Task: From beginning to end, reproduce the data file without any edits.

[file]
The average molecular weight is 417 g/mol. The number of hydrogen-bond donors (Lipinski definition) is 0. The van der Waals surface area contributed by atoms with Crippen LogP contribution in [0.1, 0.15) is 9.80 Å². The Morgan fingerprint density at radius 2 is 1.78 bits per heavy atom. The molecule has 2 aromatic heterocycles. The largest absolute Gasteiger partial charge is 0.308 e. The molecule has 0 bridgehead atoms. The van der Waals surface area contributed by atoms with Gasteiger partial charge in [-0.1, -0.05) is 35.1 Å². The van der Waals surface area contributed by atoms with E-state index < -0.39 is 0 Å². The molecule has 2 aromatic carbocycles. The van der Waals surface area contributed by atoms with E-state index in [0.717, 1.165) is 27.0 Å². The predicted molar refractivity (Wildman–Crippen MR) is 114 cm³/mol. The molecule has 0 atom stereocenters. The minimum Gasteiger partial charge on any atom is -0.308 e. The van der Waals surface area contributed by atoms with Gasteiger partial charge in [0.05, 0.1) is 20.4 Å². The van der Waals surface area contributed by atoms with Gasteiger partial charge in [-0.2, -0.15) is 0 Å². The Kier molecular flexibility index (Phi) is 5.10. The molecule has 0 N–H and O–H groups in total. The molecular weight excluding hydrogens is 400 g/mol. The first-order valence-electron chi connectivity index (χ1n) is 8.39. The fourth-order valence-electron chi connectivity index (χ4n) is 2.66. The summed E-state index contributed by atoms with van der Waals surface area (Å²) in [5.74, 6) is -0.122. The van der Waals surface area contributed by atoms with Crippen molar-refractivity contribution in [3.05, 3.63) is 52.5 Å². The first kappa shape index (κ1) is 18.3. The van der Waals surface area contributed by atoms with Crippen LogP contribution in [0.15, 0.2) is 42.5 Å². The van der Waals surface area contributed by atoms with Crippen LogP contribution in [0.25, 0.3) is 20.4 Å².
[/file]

The average molecular weight is 417 g/mol. The number of hydrogen-bond donors (Lipinski definition) is 0. The van der Waals surface area contributed by atoms with Crippen LogP contribution in [0.1, 0.15) is 9.80 Å². The Morgan fingerprint density at radius 2 is 1.78 bits per heavy atom. The molecule has 2 aromatic heterocycles. The largest absolute Gasteiger partial charge is 0.308 e. The molecule has 0 bridgehead atoms. The van der Waals surface area contributed by atoms with Gasteiger partial charge in [-0.1, -0.05) is 35.1 Å². The van der Waals surface area contributed by atoms with E-state index < -0.39 is 0 Å². The molecule has 2 aromatic carbocycles. The van der Waals surface area contributed by atoms with E-state index in [0.717, 1.165) is 27.0 Å². The predicted molar refractivity (Wildman–Crippen MR) is 114 cm³/mol. The molecule has 0 atom stereocenters. The minimum Gasteiger partial charge on any atom is -0.308 e. The van der Waals surface area contributed by atoms with Gasteiger partial charge in [0.05, 0.1) is 20.4 Å². The van der Waals surface area contributed by atoms with Gasteiger partial charge in [-0.2, -0.15) is 0 Å². The Kier molecular flexibility index (Phi) is 5.10. The molecule has 0 N–H and O–H groups in total. The molecular weight excluding hydrogens is 400 g/mol. The first-order valence-electron chi connectivity index (χ1n) is 8.39. The fourth-order valence-electron chi connectivity index (χ4n) is 2.66. The summed E-state index contributed by atoms with van der Waals surface area (Å²) in [5.74, 6) is -0.122. The van der Waals surface area contributed by atoms with Crippen molar-refractivity contribution in [3.05, 3.63) is 52.5 Å². The first kappa shape index (κ1) is 18.3. The van der Waals surface area contributed by atoms with Crippen LogP contribution in [0.15, 0.2) is 42.5 Å². The van der Waals surface area contributed by atoms with Crippen LogP contribution in [0.25, 0.3) is 20.4 Å².